Statistics for people who think they

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statistics for people who think they

Statistics for People Who (Think They) Hate Statistics by Neil J. Salkind

Written for people who want to learn or brush-up on the basics of statistics but question their abilities, this book offers a step-by-step introduction to the topic. The book begins with an introduction to the language of statistics and then covers descriptive statistics and inferential statistics. Throughout, the author offers readers:

- Difficulty Rating Index for each chapters material

- Tips for doing and thinking about a statistical technique

- Top tens for everything from the best ways to create a graph to the most effective techniques for data collection

- Steps that break techniques down into a clear sequence of procedures

- SPSS tips for executing each major statistical technique

- Practice exercises at the end of each chapter, followed by worked out solutions.

The book concludes with a statistical software sampler and a description of the best Internet sites for statistical information and data resources. Readers also have access to a website for downloading data that they can use to practice additional exercises from the book. Students and researchers will appreciate the books unhurried pace and thorough, friendly presentation.
File Name: statistics for people who think they.zip
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Published 02.03.2019

Why you should love statistics - Alan Smith

Statistics for People Who (Think They) Hate Statistics Interactive eBook

Should you need additional information or have questions regarding the HEOA information provided for this title, including what is new to this edition, please email sageheoa sagepub. Please include your name, contact information, and the name of the title for which you would like more information. For assistance with your order: Please email us at textsales sagepub. Intuitive and simple to use, it allows you to. While not sacrificing depth, the text makes difficult topics approachable. This texts meets my students where they are and allows them to gain the needed knowledge and appreciation of statistics.

I HATE this book. I hate administration. I hate statistics and taking things that are interesting and reducing them to mathematical formulas and representing them with greek and roman letters. I live in the Bay Area now and I want to be exploring this grand new place an. I live in the Bay Area now and I want to be exploring this grand new place and instead I lug this dead albatross of a book around with me everywhere I go and sometimes sit down with it and fall asleep. Why didn't I enroll in clown school?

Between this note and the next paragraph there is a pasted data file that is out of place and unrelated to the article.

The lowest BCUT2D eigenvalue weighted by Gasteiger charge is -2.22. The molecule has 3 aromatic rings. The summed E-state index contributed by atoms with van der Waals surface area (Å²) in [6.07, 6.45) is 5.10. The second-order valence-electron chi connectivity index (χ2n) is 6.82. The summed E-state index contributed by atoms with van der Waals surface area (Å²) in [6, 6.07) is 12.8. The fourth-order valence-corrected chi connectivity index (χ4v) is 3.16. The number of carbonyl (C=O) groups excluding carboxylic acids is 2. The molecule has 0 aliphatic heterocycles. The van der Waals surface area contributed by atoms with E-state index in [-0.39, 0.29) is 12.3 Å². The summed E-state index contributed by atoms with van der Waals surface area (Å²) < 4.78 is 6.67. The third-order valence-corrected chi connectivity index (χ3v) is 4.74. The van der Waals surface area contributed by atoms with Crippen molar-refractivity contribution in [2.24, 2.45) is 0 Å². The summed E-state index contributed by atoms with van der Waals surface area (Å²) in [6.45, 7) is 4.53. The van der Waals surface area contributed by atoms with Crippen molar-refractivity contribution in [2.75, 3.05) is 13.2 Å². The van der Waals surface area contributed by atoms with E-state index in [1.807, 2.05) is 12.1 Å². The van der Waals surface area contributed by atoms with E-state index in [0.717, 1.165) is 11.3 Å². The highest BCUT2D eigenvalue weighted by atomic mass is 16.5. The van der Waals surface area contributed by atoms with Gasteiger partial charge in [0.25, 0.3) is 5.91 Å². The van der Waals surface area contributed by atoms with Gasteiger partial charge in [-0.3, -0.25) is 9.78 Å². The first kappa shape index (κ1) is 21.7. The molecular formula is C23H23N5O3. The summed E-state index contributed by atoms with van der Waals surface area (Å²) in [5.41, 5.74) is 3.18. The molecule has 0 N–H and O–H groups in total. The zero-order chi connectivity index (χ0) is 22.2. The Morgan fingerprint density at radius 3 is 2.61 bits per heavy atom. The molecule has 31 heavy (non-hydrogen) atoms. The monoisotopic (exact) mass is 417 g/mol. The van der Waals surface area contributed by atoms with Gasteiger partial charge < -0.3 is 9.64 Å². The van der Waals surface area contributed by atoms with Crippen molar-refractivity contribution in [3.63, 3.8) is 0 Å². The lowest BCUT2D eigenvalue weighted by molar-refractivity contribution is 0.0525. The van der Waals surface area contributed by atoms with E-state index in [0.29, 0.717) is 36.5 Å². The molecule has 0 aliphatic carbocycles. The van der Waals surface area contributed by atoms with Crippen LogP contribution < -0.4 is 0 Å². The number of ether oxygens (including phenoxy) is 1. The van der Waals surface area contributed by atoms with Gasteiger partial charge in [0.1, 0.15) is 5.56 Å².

The third edition contains many errors, both in the explanations and in the answers to the practice problems. It is a friendly statistic book, it just needs a better editor. Neil J. Salkind received his PhD in human development from the University of Maryland, and after teaching for 35 years at the University of Kansas, he was Professor Emeritus in the Department of Psychology and Research in Education, where he collaborated with colleagues and work with students. His work then changed direction to focus on child and family policy, specifically the impact of alternative forms of public support on various child and family outcomes.

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Should you need additional information or have questions regarding the HEOA information provided for this title, including what is new to this edition, please email sageheoa sagepub. Please include your name, contact information, and the name of the title for which you would like more information., For instant access, get your copy of this interactive eBook via the VitalSource Bookstore , where you can choose from the or day rental options available.

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2 thoughts on “Statistics for People Who (Think They) Hate Statistics by Neil J. Salkind

  1. "The author has a wonderful way of taking complex material and presenting it to an already anxiety-filled audience in a manner that not only sets students'.

  2. Neil J. Salkind received his PhD from the University of Maryland in Human Development, and after teaching for 35 years at the University of Kansas, he remains.

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